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Gamers: 750m new live music fans?

Live music professionals who fail to capitalise on the lockdown-era boom in videogaming will miss out on a confirmed audience of more than three quarters of a billion potential fans, new analysis of player numbers for some of the biggest online games reveals.

A total of 758.5 million people – more than live in Europe, and some 2.5 times the population of the US – regularly play one or more of the 20 most popular online multiplayer video games for which there is recent, reliable data on active users, according to IQ analysis.

Gaming is thriving during the Covid-19 crisis, with firms such as Epic Games, the company behind the Fortnite phenomenon, and Tencent, the Chinese publisher of hit multiplayer titles League of Legends and Honor of Kings, seeing sales soaring while consumers worldwide remain stuck at home.

Especially interesting for the concert industry is how successfully the virtual worlds of FortniteMinecraft and other online games lend themselves to live performance, as well as the apparent receptiveness of those games’ existing audiences to live music content. For comparison, One World: Together at Home – aka the star-studded, Taylor Swift-headlined virtual Live Aid – was watched by 20.7m people in the US; the figure for Travis Scott’s 20-minute ‘Astronomical’ event in Fortnite Battle Royale (albeit globally) was 27.7m.

Estimates of the number of videogamers worldwide range from 877m to 2.7bn

Before we continue, a note on IQ’s numbers: the 758.5m figure includes only active users. so while EA’s Apex Legends, for example, has been played by at least 70m people on PC, Xbox One and PlayStation 4, the only available data on monthly active users (MAU) shows just shy of 7m playing regularly on console, which is the figure IQ has used. Similarly, Epic Games does not share data on active Fortnite users, so IQ has used the 27.7m who turned out for Travis Scott, even though the real number is far higher.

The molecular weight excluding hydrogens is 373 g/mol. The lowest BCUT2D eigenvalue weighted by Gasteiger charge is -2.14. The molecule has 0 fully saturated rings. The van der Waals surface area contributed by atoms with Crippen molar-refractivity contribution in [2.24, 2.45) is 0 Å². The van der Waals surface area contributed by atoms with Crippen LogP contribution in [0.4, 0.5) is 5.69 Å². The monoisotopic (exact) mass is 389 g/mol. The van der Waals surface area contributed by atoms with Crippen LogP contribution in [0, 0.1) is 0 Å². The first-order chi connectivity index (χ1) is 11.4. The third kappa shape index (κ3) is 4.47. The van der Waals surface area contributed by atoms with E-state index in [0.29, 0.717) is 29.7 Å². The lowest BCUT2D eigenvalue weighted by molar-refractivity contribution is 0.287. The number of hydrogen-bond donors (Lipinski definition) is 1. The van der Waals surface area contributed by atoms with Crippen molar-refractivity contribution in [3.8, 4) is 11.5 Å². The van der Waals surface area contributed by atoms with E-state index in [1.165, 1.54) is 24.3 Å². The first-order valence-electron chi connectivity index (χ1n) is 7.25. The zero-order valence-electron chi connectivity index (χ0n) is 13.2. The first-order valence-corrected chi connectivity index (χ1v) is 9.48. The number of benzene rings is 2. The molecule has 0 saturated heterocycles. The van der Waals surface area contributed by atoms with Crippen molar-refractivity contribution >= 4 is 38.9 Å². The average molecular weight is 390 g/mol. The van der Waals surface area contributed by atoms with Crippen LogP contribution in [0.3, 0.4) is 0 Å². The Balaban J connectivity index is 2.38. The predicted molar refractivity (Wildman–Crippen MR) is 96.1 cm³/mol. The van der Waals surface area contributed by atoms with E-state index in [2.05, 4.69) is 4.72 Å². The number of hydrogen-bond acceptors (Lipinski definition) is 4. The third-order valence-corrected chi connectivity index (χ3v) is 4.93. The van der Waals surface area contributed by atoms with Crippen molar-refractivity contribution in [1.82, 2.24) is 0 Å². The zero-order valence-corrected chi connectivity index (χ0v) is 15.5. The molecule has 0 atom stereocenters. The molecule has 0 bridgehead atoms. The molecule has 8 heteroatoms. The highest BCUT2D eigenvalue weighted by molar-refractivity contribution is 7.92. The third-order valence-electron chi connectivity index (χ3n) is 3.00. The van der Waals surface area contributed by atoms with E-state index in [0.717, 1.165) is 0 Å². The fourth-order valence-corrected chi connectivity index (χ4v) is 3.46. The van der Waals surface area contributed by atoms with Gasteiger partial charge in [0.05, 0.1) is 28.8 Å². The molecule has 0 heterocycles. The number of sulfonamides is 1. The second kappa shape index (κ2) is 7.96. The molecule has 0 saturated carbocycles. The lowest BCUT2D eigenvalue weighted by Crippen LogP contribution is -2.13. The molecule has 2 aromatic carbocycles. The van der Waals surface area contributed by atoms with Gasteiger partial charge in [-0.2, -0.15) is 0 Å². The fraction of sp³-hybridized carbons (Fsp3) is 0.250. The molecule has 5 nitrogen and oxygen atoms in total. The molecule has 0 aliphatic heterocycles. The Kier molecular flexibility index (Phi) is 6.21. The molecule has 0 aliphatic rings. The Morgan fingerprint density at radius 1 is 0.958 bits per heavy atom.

This, combined with the choice to limit the research to 20 games, means the aforementioned three quarters of a billion is a conservative estimate – with the actual total likely far higher. (Estimates of the number of videogamers worldwide range from around 877m for online gamers only to 2.7bn in total, including those who play single-player titles, casual mobile games and others).

Videogame concerts, it should be noted, are nothing new: Second Life, the forerunner of event-focused video game-cum-virtual hangout Sansar, hosted what was billed as the world’s first virtual gig in 2007, with Duran Duran, Suzanne Vega and, most famously, U2, also performing as virtual avatars during the game’s late-2000s heyday.

However, the ongoing coronavirus pandemic has accelerated the push towards digital forms of ‘live’ entertainment, with Travis Scott’s spectacular (albeit prerecorded) show in Fortnite in April and upcoming Diplo-headlined festival Electric Blockaloo in Minecraft among recent high-profile virtual events capitalising on the influx of new gamers.

A number of other multiplayer titles are nipping at Minecraft’s heels

Mojang Studios’ Minecraft, which launched in 2011, is both the best-selling video game of all time, with 200m copies shipped, and the most popular online game, with 126m monthly active users as of 18 May. It hosted its first music festival in 2016, and has held several more in the years since, including Fire Festival in January 2019 and the recent Block by Blockwest, with Pussy Riot, Idles and Sports Team.

However, Minecraft’s status as top dog of the notoriously fickle online gaming world is by no means secure, with a number of other multiplayer titles – such as tween-friendly create-your-own-game platform Roblox (115m MAU), esports favourite League of Legends (100m MAU) and two Chinese games, Fortnite-style mobile battle royale Free Fire (80m daily users) and blatant Minecraft knock-off Mini World: Block Art (80m MAU) – already nipping at its heels.

To date, none of those games have hosted a large-scale, artist-backed live music experience akin to Travis Scott or Marshmello in Fortnite – and the same is true of Fortnite’s battle-royale arch-rival, PlayerUnknown’s Battlegrounds (PUBG), which has 55m active daily users excluding China according to developer PUBG Corporation.

Other as-yet untapped videogame phenomena include another free-to-play battle royale, Call of Duty: Warzone, which has been played by 60m people since its launch in March; mobile strategy game Teamfight Tactics, spun off from League of Legends by developer Riot Games, which had 33m active users as of September; and first-person shooter Counter-Strike: Global Offensive, another game played as a competitive esport, which recorded over 26m players in April.